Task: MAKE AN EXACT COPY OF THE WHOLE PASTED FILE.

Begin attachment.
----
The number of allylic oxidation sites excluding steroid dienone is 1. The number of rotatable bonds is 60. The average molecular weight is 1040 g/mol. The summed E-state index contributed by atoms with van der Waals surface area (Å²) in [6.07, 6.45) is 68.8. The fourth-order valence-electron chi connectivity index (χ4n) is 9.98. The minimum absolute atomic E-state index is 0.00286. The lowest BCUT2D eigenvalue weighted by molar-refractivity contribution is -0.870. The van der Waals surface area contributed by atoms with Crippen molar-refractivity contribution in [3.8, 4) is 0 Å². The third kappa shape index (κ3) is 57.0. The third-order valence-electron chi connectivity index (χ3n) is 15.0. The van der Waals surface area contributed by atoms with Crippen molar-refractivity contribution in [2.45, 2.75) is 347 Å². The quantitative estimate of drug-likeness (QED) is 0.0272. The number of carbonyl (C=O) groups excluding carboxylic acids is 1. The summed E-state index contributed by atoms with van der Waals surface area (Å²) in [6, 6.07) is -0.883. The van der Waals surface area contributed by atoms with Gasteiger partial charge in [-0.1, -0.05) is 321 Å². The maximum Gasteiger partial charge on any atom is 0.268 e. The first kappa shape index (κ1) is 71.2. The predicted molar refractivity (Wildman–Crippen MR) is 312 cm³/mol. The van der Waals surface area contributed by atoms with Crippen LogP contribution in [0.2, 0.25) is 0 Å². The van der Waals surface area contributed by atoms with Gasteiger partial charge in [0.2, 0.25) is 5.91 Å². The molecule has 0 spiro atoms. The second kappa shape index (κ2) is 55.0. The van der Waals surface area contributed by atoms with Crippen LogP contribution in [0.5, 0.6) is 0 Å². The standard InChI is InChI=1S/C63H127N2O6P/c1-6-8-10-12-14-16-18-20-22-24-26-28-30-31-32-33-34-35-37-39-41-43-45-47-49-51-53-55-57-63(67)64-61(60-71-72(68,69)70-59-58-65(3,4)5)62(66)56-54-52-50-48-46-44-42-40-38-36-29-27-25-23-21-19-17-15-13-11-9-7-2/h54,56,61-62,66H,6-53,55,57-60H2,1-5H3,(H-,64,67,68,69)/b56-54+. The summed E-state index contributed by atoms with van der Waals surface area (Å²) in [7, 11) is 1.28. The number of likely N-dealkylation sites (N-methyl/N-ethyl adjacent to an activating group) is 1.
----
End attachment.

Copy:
The number of allylic oxidation sites excluding steroid dienone is 1. The number of rotatable bonds is 60. The average molecular weight is 1040 g/mol. The summed E-state index contributed by atoms with van der Waals surface area (Å²) in [6.07, 6.45) is 68.8. The fourth-order valence-electron chi connectivity index (χ4n) is 9.98. The minimum absolute atomic E-state index is 0.00286. The lowest BCUT2D eigenvalue weighted by molar-refractivity contribution is -0.870. The van der Waals surface area contributed by atoms with Crippen molar-refractivity contribution in [3.8, 4) is 0 Å². The third kappa shape index (κ3) is 57.0. The third-order valence-electron chi connectivity index (χ3n) is 15.0. The van der Waals surface area contributed by atoms with Crippen molar-refractivity contribution in [2.45, 2.75) is 347 Å². The quantitative estimate of drug-likeness (QED) is 0.0272. The number of carbonyl (C=O) groups excluding carboxylic acids is 1. The summed E-state index contributed by atoms with van der Waals surface area (Å²) in [6, 6.07) is -0.883. The van der Waals surface area contributed by atoms with Gasteiger partial charge in [-0.1, -0.05) is 321 Å². The maximum Gasteiger partial charge on any atom is 0.268 e. The first kappa shape index (κ1) is 71.2. The predicted molar refractivity (Wildman–Crippen MR) is 312 cm³/mol. The van der Waals surface area contributed by atoms with Crippen LogP contribution in [0.2, 0.25) is 0 Å². The van der Waals surface area contributed by atoms with Gasteiger partial charge in [0.2, 0.25) is 5.91 Å². The molecule has 0 spiro atoms. The second kappa shape index (κ2) is 55.0. The van der Waals surface area contributed by atoms with Crippen LogP contribution in [0.5, 0.6) is 0 Å². The standard InChI is InChI=1S/C63H127N2O6P/c1-6-8-10-12-14-16-18-20-22-24-26-28-30-31-32-33-34-35-37-39-41-43-45-47-49-51-53-55-57-63(67)64-61(60-71-72(68,69)70-59-58-65(3,4)5)62(66)56-54-52-50-48-46-44-42-40-38-36-29-27-25-23-21-19-17-15-13-11-9-7-2/h54,56,61-62,66H,6-53,55,57-60H2,1-5H3,(H-,64,67,68,69)/b56-54+. The summed E-state index contributed by atoms with van der Waals surface area (Å²) in [7, 11) is 1.28. The number of likely N-dealkylation sites (N-methyl/N-ethyl adjacent to an activating group) is 1.